There never has been in the past, nor will there likely be in the future,
such a thoroughly documented study of a voyage
relying purely on celestial navigation to cross an ocean.
Why Hawaii by Sextant is Unique
The future part is easy. It is near impossible to find an ocean going vessel without a GPS on board, or in someone’s cellphone. From a legal point of view, it would likely be considered negligent to make such a voyage without GPS.
One might argue that a voyage could be or was navigated by cel nav without looking at the GPS, but even that does not really count. Knowing you have a backup solution changes the mentality of the navigator and biases the navigation. Not to mention that you are less likely to stand on deck with sextant in hand for hours waiting for the sun to peek out for a few seconds to get a sight. With a GPS in a box somewhere, you can more likely gamble that you will eventually get a sight and not have to work so hard at the moment… nor would you be forced to study limited data for hours to figure the most likely position.
Navigators can certainly document good cel nav practice underway in the ocean with detailed information, and such studies are indeed valuable contributions, but that is different from relying on it as the sole source of navigation, regardless of conditions. This book shows what it was like to navigate by cel nav with nothing else to go by but compass and log. It raises the questions you would have to face, and proposes solutions to analyzing difficult data.
Furthermore, suppose such a voyage were carried out and good records maintained. Then we have to fold in the probability that someone would devote the enormous amount of time and energy required to organize and present the information in a usable manner for students. We venture that this is highly unlikely…. maybe a few days sail, but not across an ocean. A look into the past treatment of this challenge only reinforces this factor.
Why no such study exists from the past is a more interesting point–especially since we describe our book as being “in the spirit of early Bowditch editions.” Bowditch’s American Practical Navigator (1802 up until 1900 or so) and also Norie’s Epitome of Practical Navigation (roughly same period) are two classic 19th century texts on navigation. And sure enough each of these do include very detailed practice voyages with celestial sight data and logbooks. It is curious that they all involve voyages to or from Madeira, Spain, which must have some historic significance, but not an issue now.
The key point is that even though these records list the vessel names, voyage dates, the captain’s names, and the log keeper’s names, they are all fiction when it comes to the celestial navigation. In short, they made up the data to demonstrate what they wanted to teach… which is what all navigation teachers do to this day at some point.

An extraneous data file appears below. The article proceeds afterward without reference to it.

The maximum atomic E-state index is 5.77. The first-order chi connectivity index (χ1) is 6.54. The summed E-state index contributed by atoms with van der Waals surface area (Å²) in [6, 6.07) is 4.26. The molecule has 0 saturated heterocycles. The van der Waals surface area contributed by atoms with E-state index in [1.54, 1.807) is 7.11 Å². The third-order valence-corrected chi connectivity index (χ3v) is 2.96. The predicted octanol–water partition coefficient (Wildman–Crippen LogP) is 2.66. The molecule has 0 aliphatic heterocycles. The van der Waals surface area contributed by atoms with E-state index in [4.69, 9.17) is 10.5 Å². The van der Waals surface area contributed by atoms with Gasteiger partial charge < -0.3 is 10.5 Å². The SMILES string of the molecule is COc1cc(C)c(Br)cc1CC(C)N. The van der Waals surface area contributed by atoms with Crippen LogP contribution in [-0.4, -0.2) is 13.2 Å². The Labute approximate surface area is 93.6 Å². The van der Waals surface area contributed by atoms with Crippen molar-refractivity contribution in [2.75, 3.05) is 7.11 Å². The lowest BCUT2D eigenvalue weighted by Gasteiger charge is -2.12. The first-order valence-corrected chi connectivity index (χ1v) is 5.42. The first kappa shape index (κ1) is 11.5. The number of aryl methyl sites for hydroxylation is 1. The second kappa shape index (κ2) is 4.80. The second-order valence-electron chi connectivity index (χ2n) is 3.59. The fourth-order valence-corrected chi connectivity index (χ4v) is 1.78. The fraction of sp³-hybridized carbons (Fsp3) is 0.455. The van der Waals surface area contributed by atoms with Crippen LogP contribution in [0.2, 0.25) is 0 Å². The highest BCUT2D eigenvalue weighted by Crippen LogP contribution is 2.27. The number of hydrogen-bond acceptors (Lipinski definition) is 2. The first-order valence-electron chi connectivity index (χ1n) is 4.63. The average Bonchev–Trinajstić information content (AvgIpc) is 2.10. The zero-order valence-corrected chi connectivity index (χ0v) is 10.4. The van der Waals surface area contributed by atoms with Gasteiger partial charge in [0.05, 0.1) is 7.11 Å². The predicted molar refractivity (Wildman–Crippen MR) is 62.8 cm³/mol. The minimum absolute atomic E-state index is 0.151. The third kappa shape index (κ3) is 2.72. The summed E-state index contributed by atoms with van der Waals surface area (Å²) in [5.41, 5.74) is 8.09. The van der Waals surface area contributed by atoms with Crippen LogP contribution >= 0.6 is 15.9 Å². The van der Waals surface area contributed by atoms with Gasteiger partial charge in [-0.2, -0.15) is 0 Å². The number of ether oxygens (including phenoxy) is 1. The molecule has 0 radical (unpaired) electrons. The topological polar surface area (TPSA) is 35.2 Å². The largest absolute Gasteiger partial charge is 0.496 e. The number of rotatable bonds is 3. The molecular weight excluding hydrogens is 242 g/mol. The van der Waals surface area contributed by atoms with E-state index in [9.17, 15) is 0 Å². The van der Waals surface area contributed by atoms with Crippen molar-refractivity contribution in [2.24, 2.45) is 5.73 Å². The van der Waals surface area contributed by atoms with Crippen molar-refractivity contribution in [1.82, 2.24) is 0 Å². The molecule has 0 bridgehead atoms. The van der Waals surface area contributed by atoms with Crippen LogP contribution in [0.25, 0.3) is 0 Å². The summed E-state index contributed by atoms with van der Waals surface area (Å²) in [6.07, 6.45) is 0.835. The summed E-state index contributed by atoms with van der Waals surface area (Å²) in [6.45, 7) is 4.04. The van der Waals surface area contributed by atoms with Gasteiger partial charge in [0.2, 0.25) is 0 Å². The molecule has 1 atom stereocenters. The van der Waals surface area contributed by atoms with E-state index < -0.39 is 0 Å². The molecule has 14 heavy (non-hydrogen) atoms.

These Bowditch and Norie Journals may have been based on actual voyages made at some time in the past, but the data presented is blatantly artificial. (We leave it as an exercise to confirm this observation. The books are online.)
We agree with these masters of navigation that this is the best way to teach the process. And certainly we do not even approach the skill and seamanship they represent, nor can we hope to emulate the high standards they set in navigation. The only point we make is data in Hawaii by Sextant is real; the comparable data in these classic texts was manufactured… and we know as well as anyone why they might do what they did. After an ocean passage under sail, it is sometimes difficult to put the pieces back together to present a coherent picture of the full navigation, day to day–not to mention that the many details required to reproduce the results are tedious. Few would consider them worth preserving. As we point out in the text, and you see in our own records, when the going gets tough, the boat gets more attention than the logbook.
In more modern times there have also been a couple books published that present ocean exercises in celestial navigation, but these too have been based on manufactured data. We thus maintain that Hawaii by Sextant is a unique contribution to the library of navigation textbooks.
It is obviously not at all unique to sail across an ocean by cel nav alone. Thousands of mariners over the years have done so. Bowditch did many times. It is not clear that Norie actually navigated. He was more famous as an author and book publisher at the time. He was the founder of what is now called Imray Nautical Publications in UK. That fact also is not surprising. Many early classic texts on navigation were from scholars who did not have practical experience underway. Bowditch, Lecky, and Thoms were notable exceptions.
PS. We have been reminded that there are at least several highly experienced navigators who do still have all the records of their early voyages done by cel nav alone. We look forward to their publications if they choose to do so. The more data we have of this type the better our learning will be. If these are from larger vessels, then that too will add another perspective.